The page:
This Summer Succotash recipe is the best quick and easy side dish and it's perfect for a BBQ! There are many different versions, some including bacon or salt pork, potatoes, okra, and sometimes heavy cream. I've created a lighter, vegetarian version that's perfect for summer but of course, can be enjoyed any time of year.
Why You Will Like This Recipe
- The best thing about this recipe is it's quick and easy!
- You can make a big batch to take to a pot-luck or freeze some for a later date.
- It's packed with nutrients.
- It makes a perfect side dish to Grilled Chicken Thighs, Simple Grilled Salmon, and BBQ Grilled Pork Chops.
- This dish is versatile. Typically served as a side dish, it can also be enjoyed as a light lunch or dinner all on it's own. Just like my White Bean Salad with Arugula, Grilled Vegetable Salad, and Easy Tabbouleh Salad with Quinoa.
What is Succotash?
If the classic Sylvester The Cat phrase "Sufferin' Succotash!" comes to mind you are not alone (and at least as old as I am). You may know the phrase but do you know what Succotash is? It's a vegetable side dish that is traditionally made primarily of corn and shelled beans. It can contain many other ingredients, mainly vegetables but often includes bacon or pork hock.
Meaning of Succotash
The name originates from the word “sohquttahhash” which means "broken corn kernals" from the Indigenous American language Narragansett. It roughly translates to "broken corn kernels." It's packed with nutrients and has easily accessible ingredients, which made it a good choice for the indigenous people as well as the settlers who adopted it. Today it is very popular in New England, Pennsylvania, and the Southern United States and found on many Thanksgiving tables.
The ingredients can vary widely but always has corn and shelled beans. Feel free to play around with different vegetables and herbs. Have fun with it!
- Olive oil
- White onion
- Edamame beans, fresh or frozen, shelled and steamed
- Corn - fresh is best but thawed frozen can also be used. I don't recommend using canned corn in this recipe
- Baby spinach
- Fresh parsley and dill
- Salt and pepper
- White onion - any type of onion can be used including green onions.
- Edamame beans - any type of beans can be used. Traditionally made with lima beans but black eyed peas and black beans make a great substitute.
- Baby spinach - adding greens isn't traditional. I've added it to increase the nutritional value of the dish. Feel free to leave it out or add in baby arugula, kale, or collard greens.
- Tomatoes - add in any type of chopped, fresh tomato. If using grape or cherry tomatoes you don't need to remove the seeds.
- Fresh parsley and dill - herbs such as basil and cilantro would also be delicious. If using dried herbs the conversion is 1 teaspoon dried for every tablespoon of fresh.
- Butter - using olive oil will turn this recipe in to a vegan dish.
How to make Succotash
- Steam or blanch edamame beans for about 5 minutes or until they are as tender or crisp as you like them. Drain and set aside while you prepare the other ingredients.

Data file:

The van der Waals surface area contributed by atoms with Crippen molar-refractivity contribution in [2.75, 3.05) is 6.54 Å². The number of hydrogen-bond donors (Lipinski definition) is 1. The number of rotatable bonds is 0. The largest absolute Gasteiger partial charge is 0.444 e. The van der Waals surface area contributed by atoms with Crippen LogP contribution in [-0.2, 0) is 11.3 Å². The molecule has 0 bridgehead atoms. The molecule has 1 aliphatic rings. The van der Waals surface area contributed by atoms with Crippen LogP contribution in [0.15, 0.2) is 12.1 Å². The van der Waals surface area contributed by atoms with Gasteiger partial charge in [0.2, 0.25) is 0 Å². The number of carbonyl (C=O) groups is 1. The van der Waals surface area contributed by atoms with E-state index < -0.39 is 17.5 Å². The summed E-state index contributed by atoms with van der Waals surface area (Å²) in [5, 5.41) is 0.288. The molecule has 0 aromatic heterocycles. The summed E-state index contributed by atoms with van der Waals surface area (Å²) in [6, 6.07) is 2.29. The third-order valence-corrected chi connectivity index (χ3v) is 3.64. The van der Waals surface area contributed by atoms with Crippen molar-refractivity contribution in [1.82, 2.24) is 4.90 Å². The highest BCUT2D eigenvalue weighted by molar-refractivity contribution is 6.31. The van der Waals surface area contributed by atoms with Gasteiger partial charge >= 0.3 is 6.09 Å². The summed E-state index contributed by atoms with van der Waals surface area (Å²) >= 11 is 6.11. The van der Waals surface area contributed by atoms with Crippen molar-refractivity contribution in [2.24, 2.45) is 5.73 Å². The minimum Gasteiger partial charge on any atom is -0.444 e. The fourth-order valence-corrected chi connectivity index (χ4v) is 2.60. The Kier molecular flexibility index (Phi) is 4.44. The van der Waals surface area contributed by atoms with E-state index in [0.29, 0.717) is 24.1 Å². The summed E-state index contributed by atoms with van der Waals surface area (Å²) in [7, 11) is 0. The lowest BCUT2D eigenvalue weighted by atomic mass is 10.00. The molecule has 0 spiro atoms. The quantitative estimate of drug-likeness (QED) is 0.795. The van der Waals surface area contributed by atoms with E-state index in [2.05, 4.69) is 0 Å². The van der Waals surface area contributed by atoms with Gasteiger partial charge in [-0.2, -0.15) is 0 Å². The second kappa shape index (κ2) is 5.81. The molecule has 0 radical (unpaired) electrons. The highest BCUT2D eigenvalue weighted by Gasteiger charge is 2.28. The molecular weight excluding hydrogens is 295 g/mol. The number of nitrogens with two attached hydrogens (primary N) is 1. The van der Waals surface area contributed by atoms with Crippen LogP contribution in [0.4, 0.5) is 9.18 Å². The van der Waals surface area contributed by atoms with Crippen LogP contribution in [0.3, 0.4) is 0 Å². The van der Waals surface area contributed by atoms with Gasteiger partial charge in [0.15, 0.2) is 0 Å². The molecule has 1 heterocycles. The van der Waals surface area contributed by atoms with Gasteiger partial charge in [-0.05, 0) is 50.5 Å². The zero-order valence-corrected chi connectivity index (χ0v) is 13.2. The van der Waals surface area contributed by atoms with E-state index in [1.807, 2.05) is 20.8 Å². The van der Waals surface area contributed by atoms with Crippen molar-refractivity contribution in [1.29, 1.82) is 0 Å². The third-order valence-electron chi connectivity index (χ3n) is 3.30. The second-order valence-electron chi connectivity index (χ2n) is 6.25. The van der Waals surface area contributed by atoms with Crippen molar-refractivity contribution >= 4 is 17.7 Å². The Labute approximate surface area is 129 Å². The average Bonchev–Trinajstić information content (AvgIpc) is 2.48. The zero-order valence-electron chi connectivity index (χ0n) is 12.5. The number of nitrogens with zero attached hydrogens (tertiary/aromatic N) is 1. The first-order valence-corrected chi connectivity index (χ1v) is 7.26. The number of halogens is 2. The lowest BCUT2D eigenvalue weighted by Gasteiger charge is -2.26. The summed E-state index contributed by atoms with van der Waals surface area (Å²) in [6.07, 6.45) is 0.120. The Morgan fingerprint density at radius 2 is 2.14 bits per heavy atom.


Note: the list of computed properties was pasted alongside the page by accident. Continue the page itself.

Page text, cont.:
- Chop the onion, garlic, tomatoes and herbs.
- Heat the oil in a large skillet over medium heat. Add the onions and garlic and saute until soft.
- Add edamame, corn and spinach. Cook and stir until the spinach is wilted and the corn is warmed through.
- Add tomato, herbs and butter. Stir for another 2 minutes or until heated and butter is melted.
- Add salt and pepper to taste.
- Add meat such as bacon, salt pork, pancetta, or corned beef
- Corn, beans, and tomatoes are the 3 essential ingredients but you can add in or replace other vegetables with things like potatoes, celery, leeks, okra, zucchini, etc.
- Lima beans are more traditional so why not try those instead of Edamame?
- Use any type of green instead of spinach or leave it out altogether.
- Use other fresh herbs such as basil, tarragon, or cilantro.
- Add heavy cream at the end to create a heartier version. Let it simmer for a few minutes to thicken.
If you are interested in the casserole dish I used you can purchase one here: Le Creuset Braiser. It was a gift from my husband and is my most favorite casserole...maybe my favorite cooking vessel period!
How to Store Succotash
This dish can be stored in a sealed container in the refrigerator for up to 5 days and frozen for up to 3 months.
What to serve with Summer Succotash
The Best Summer Succotash Recipe
- 2 tablespoon olive oil
- 1 cup white onion, diced
- 2 cloves garlic, minced
- 1 cup edamame beans, blanched or steamed
- 3 cups corn kernals, fresh or frozen
- 2-4 cups baby spinach
- 1 cup tomatoes, chopped
- 1 cup fresh parsley, chopped
- ½ cup fresh dill, chopped
- 2 tbsp butter
- salt and pepper to taste
- Blanch or steam edamame beans until tender. About 5 minutes or until desired tenderness is reached. Set aside until ready to use.
- In a large saute pan heat the olive oil over medium heat.2 tablespoon olive oil
- Add onion and garlic and cook, stirring, until onion is soft (6-8 minutes). Reduce heat if starting to brown.1 cup white onion, diced, 2 cloves garlic, minced
- Add edamame, corn, and spinach. Stir to combine. Continue cooking and stirring until spinach is wilted and corn is warmed through. About 2-3 minutes.1 cup edamame beans, blanched or steamed, 3 cups corn kernals, fresh or frozen, 2-4 cups baby spinach
- Add tomato and herbs. Cook for another 1-2 minutes until well mixed and warmed through.1 cup tomatoes, chopped, 1 cup fresh parsley, chopped, ½ cup fresh dill, chopped
- Add 2 tablespoon butter and stir until melted.
- Serve warm.